Upon a pass to Sevilla’s possession orchestrator, Banega, Kroos prepares himself to press the Argentine. This often created a 4-3-1-2, since the man-oriented central midfielder was often pressing significantly higher than the other zonal midfielders.

As shown, Kroos’ man-oriented marking is performed at an angle, tempting Sevilla towards the wing again. Aside from the German, Real Madrid’s double line of 4 was still zonally synchronized.

After successfully redirecting Sevilla’s possession towards the wing, Real Madrid create the same 4-man overload on their left, as they did previously on the right. With these overloads, more often than not, they created numerical superiority during their touchline presses. In this case, it’s a 4v4. To help his team trap Sevilla towards the wing, Benzema stands in between the ball possessor and a potential backwards pass.

Although not very elaborative, Real Madrid’s mid-block was fairly simple and effective. Of course, not much is needed to sustain a team when they are 5-0 down at half-time.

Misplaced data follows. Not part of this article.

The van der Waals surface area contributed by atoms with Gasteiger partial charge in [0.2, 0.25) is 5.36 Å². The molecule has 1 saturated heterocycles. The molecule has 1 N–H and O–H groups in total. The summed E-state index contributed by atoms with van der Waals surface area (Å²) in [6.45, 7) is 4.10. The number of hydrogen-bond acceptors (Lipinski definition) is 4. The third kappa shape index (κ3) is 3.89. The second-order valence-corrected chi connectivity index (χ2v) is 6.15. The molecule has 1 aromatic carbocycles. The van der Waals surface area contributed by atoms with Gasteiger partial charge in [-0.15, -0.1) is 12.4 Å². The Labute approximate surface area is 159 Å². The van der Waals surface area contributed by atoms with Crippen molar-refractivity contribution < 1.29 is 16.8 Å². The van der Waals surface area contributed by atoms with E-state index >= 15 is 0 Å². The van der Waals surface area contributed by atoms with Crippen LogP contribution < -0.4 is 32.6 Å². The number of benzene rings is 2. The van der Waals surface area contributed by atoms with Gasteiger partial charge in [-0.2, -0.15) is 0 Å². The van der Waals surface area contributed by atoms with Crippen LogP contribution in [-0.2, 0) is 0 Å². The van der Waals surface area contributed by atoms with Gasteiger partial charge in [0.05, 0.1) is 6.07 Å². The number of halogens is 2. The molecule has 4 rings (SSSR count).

Second Half Recap:

The second 45 minutes, as previously stated in the previous section, allowed for few conclusions to be drawn. The first half, on the other hand, had most of the action and interesting tactics by the home side. The most interesting tactical variation was, by far, Real Madrid’s shift in their mid-block strategy. Their chance creation strategy remained the same during the entire match.


Real Madrid completely dismantled Sevilla with fairly simple tactics. It was the effectiveness of their deliveries and decision-making when switching from their build-up to their transitions that made Sevilla break-down structurally. Sevilla made a mistake by playing with such narrow full-backs. It resulted in a 2v1 with either Asensio/Marcelo or Vazquez/Hakimi against Mercado or Carole respectively. After overcoming the rival full-backs, Madrid created chances in an orthodox way, via crosses. It’s safe to say Sevilla’s game plan, in every aspect of the game, was very poor. They lacked defensive composure, a true mid-block and high-pressing strategy, a compact low-block, and a proper possession strategy to create chances.

Can Real Madrid continue this form onto the rest of their season? I believe not. While they will certainly improve during the second half of the season, Sevilla’s null tactics and gameplan were a HUGE factor in the outcome of the match. Real Madrid have rarely created so many chances with such ease, and they did so with fairly simple tactics. Nonetheless, this could be the start to their uprise this season. Only time will tell.